Rocky Hospital forced to rehire man accused of touching patient
ROCKHAMPTON Hospital will have to reinstate a male nurse who was unfairly dismissed following an inadequate investigation of a patient's complaint of inappropriate touching.
Queensland Industrial Relations Commission Deputy President Daniel O'Connor also ordered the State to maintain Allan Alfred White's continuity of service and pay his lost wages.
Mr White, who had worked as an enrolled nurse in Rockhampton Hospital's surgical unit, had his employment terminated, without notice, for alleged misconduct on June 27, last year.
QIRC heard Mr White had first been suspended from duty on full pay on December 7, 2015, without being told the nature of allegations against him.
He later was told that it was alleged he inappropriately touched a male patient on October 28, 2015 and was given 14 days to show cause why he should not be disciplined.
Mr White, who was represented by Queensland Nurses' Union, strongly denied any inappropriate touching occurred in the course of him performing post-operative checks on a surgical patient.
Mr White said he had checked a splint high in the patient's thigh area.
The Commission heard a patient had told another nurse he felt Mr White had been fiddling with the drainage tubes in the groin area for a bit longer than he felt was necessary.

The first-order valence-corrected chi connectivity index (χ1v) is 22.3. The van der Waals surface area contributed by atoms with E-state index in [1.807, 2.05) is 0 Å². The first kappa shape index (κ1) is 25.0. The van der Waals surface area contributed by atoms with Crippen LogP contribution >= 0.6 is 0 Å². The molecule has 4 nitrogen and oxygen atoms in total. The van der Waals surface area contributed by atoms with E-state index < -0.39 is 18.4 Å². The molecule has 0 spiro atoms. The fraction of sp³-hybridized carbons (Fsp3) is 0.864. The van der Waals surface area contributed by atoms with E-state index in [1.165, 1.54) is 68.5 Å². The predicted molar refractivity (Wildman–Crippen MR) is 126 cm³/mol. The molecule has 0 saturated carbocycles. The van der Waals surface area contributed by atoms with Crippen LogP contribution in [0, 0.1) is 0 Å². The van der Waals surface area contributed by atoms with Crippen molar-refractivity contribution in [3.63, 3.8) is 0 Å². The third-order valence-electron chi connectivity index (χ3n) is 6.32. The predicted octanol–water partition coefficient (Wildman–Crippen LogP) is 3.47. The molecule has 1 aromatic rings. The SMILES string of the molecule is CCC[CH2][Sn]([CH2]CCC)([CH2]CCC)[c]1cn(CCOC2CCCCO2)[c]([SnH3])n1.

A hospital nurse unit manager later received an anonymous complaint about Mr White and a nurse unit manager tracked down the complainant.
She later spoke to the former surgical patient, who allegedly said Mr White had inappropriately touched his genitals.
On May 24 last year, Mr White was informed that the allegation against him had been substantiated, he was guilty of misconduct and his employment was to be terminated.
Mr White sought reinstatement and Mr O'Connor found his dismissal was harsh, unjust or unreasonable and therefore unfair.
He said Mr White was not notified of the reason for his dismissal, the termination letter did not state why he had been found guilty of misconduct and there was no formal investigation.
Mr O'Connor said the evidence against Mr White was deficient and he criticised the State for not calling the patient to give evidence.
He said there was also an issue of bias, because unrelated unsubstantiated allegations about Mr White, from 2008, which did not result in any disciplinary action, were considered.
Central Queensland Hospital and Health Service said it was considering the decision.
Beth Mohle of Queensland Nurses Union said the decision supported the union's concerns about the process involved in Mr White's dismissal.